Britain’s voting system, not fit for purpose?

Back in the last century, during the emergence of the Liberal Democrats – many of the key players in the party and their supporters were saying that Britain should adopt the Proportional Representation system similar to that in most other European countries and move away from First Past The Post.  The then two leading parties of Conservatives and Labour said there was nothing wrong with the current system, which was of little surprise since they both benefited from the FPTP, and that moving to PR would lead to hung parliaments, famine, pestilence, war and the end of the world as we know it.

So, we stuck with FPTP.

Following the recent election, it clearly shows that FPTP does not work.  For example,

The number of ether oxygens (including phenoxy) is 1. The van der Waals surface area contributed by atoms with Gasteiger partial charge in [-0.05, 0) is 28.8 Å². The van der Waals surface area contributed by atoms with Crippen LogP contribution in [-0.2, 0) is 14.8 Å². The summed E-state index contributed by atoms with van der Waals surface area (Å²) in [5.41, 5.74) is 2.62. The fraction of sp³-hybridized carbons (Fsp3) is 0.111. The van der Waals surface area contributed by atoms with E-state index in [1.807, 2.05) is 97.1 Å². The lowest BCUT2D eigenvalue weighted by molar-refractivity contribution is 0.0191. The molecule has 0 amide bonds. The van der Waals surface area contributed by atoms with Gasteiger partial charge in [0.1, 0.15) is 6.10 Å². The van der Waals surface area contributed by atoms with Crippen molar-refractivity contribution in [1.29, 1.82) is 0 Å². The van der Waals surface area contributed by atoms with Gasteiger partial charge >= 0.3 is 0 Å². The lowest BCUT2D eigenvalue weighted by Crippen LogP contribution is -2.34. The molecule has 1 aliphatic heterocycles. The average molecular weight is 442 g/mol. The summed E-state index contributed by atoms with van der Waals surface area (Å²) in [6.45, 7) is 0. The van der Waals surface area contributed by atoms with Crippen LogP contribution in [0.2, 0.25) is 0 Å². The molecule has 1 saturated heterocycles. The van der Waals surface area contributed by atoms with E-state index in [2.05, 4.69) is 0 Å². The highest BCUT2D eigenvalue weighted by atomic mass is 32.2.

UKIP got in total some 3,881,099 votes.  This got them a single seat.

Now that’s actually 10,801 more votes than the combined number of votes for both the Liberal Democrats and the Scottish National Party, who have a total of 64 seats.

Or put it another way they had 3 times the number of votes the Green Party got, yet the same number of seats.

Or another way is to say an independent got in with just 98,711 votes yet the Green Party needed almost 12 times that number of votes to get a single seat, or UKIP had almost 40 times that number of votes for a single seat.

Plaid Cymru had more votes than Sinn Fein, yet get a seat less, and at least Plaid Cymru actually turn up for the job in Westminster, where as Sinn Fein have traditionally not gone to Parliament.

One of the arguments for the FPTP system, is that if gives you a local MP, well as many now know ‘local’ is a somewhat vague term.  After all, buying a house in the area, and then a second house/home in London where you spend most of the time in hardly makes you a local.